Aviva Reveals Strangest Business Insurance Claims in Its History


January 2022
Aviva Reveals Strangest Business Insurance Claims in Its History (1)

Aviva Reveals Strangest Business Insurance Claims in Its History

A showroom window broken by a sheep and a hotel keeper whose eye was hit with the cork from a champagne bottle were among the most bizarre—but perfectly valid—claims made on business insurance policies from Aviva.

To mark its 325th anniversary, the London-based insurance giant has revealed the strangest claims it’s received from companies covered by its business insurance policies across the decades.

The unfortunate shopkeeper whose showroom window was shattered by a jumping sheep made his successful claim for compensation in 1960. The following year, Aviva compensated a dentist who was kicked out of a window by a patient coming round from an anaesthetic.

And the London hotelier who sustained the eye injury from the cork in 1878 ultimately received £25 and 10 shillings—the equivalent of £20,120 today.

In another peculiar case, a young apprentice, carrying a sheet of corrugated iron during high winds, was lifted by a particularly strong gust, swept across a yard, and dropped into a liquid manure storage tank. He was able to claim for his ruined clothes.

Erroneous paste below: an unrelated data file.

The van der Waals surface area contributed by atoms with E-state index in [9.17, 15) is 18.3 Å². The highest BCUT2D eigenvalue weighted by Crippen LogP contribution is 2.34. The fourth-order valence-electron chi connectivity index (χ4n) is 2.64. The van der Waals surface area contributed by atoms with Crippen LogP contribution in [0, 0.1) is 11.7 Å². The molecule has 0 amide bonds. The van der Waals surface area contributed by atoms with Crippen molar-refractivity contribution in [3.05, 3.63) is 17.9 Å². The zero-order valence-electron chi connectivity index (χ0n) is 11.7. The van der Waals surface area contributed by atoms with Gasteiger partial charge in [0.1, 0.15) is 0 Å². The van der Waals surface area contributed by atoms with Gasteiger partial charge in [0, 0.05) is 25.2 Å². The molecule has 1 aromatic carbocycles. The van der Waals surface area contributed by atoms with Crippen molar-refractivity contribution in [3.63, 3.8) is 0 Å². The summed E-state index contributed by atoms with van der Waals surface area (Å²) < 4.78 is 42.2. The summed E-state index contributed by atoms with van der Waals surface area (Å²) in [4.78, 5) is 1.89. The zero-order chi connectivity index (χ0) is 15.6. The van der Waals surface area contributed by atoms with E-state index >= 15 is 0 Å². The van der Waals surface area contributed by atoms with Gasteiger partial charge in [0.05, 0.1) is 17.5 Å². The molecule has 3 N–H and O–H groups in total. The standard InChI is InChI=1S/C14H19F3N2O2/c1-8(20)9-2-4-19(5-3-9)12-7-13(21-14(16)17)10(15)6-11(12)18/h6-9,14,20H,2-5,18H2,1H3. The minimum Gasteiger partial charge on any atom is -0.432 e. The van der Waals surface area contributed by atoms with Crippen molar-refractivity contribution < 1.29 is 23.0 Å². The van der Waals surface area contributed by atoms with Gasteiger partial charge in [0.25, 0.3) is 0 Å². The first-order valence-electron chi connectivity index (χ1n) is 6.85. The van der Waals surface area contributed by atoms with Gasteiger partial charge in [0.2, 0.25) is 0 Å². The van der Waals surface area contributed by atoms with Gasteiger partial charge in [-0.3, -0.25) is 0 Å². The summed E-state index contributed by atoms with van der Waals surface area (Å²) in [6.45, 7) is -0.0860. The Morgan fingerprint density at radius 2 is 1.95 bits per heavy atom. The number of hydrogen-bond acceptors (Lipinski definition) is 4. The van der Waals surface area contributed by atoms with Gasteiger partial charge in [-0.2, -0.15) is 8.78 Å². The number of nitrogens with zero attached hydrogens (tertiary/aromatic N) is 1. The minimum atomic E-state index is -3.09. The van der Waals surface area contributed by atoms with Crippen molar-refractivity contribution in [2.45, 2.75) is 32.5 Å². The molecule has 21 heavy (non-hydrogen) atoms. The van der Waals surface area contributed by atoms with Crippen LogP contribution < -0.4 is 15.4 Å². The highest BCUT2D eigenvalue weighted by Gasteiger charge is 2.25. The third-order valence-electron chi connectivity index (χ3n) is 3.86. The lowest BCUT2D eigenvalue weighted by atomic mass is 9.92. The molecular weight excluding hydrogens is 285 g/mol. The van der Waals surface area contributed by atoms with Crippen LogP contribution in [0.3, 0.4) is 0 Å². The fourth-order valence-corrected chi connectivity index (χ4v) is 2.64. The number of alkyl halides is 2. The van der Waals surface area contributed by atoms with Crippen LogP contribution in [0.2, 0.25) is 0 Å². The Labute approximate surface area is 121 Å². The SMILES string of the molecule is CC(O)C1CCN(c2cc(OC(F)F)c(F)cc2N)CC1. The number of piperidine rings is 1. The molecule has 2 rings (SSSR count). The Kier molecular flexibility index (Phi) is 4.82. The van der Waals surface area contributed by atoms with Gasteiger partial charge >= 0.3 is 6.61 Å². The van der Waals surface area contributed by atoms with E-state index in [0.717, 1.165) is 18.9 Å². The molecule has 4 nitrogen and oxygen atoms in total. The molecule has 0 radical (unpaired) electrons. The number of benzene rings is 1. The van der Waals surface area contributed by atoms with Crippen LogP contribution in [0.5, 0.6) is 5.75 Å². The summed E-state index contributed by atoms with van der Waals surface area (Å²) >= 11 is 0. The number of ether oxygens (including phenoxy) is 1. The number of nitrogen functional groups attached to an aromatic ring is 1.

Aviva has also paid out on claims related to some of the country’s most infamous crimes. When £2.6 million was stolen from a Royal Mail train in 1963—a heist known as the Great Train Robbery—some of the banknotes had been insured by Aviva. The insurer ultimately paid out £1,091,340 and ten shillings or £59 million in today’s money.

Other crimes were more minor. In 1975, a whisky firm filed a claim for missing alcohol, only to discover the liquor was being siphoned off by an electrician working there.

In another boozy case, a 1906 fire in the warehouse of Dundee whisky merchant James Watson & Co left rivers of burning whisky flowing through the city. Aviva later paid out £1,000 for the damage. 

Nick Major, managing director of commercial lines at Aviva, said: “Aviva has played an important role helping businesses protect what’s important to them, enabling them to continue to trade through good times and bad, something we have continued to focus on through the Covid-19 pandemic."

“As our records show, we’ve seen the strangest and most unusual claims, which goes to show that planning for the unexpected is good business practice.”

In October, Aviva revealed other strange claims it’s received through the centuries, including from a man who accidentally cooked his wife’s jewellery and a vicar injured during a rollicking game of leapfrog.